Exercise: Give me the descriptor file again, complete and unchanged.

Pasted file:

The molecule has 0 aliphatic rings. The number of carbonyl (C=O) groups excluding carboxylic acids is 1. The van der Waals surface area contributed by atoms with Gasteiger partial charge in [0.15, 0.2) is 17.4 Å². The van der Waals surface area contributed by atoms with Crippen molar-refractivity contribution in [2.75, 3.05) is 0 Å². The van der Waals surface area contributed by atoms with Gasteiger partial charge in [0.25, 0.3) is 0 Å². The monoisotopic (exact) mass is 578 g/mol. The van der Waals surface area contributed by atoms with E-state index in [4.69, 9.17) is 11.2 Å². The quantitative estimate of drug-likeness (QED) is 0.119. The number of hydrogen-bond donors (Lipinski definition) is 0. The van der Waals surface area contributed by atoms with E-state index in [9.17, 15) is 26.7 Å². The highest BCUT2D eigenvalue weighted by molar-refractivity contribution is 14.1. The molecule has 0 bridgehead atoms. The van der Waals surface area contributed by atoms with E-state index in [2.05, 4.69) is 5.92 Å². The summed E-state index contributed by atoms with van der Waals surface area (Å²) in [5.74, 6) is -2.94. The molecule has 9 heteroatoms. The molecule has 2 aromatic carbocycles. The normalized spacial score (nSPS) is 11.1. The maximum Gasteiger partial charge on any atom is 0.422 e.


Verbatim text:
The molecule has 0 aliphatic rings. The number of carbonyl (C=O) groups excluding carboxylic acids is 1. The van der Waals surface area contributed by atoms with Gasteiger partial charge in [0.15, 0.2) is 17.4 Å². The van der Waals surface area contributed by atoms with Crippen molar-refractivity contribution in [2.75, 3.05) is 0 Å². The van der Waals surface area contributed by atoms with Gasteiger partial charge in [0.25, 0.3) is 0 Å². The monoisotopic (exact) mass is 578 g/mol. The van der Waals surface area contributed by atoms with E-state index in [4.69, 9.17) is 11.2 Å². The quantitative estimate of drug-likeness (QED) is 0.119. The number of hydrogen-bond donors (Lipinski definition) is 0. The van der Waals surface area contributed by atoms with E-state index in [9.17, 15) is 26.7 Å². The highest BCUT2D eigenvalue weighted by molar-refractivity contribution is 14.1. The molecule has 0 bridgehead atoms. The van der Waals surface area contributed by atoms with E-state index in [2.05, 4.69) is 5.92 Å². The summed E-state index contributed by atoms with van der Waals surface area (Å²) in [5.74, 6) is -2.94. The molecule has 9 heteroatoms. The molecule has 2 aromatic carbocycles. The normalized spacial score (nSPS) is 11.1. The maximum Gasteiger partial charge on any atom is 0.422 e.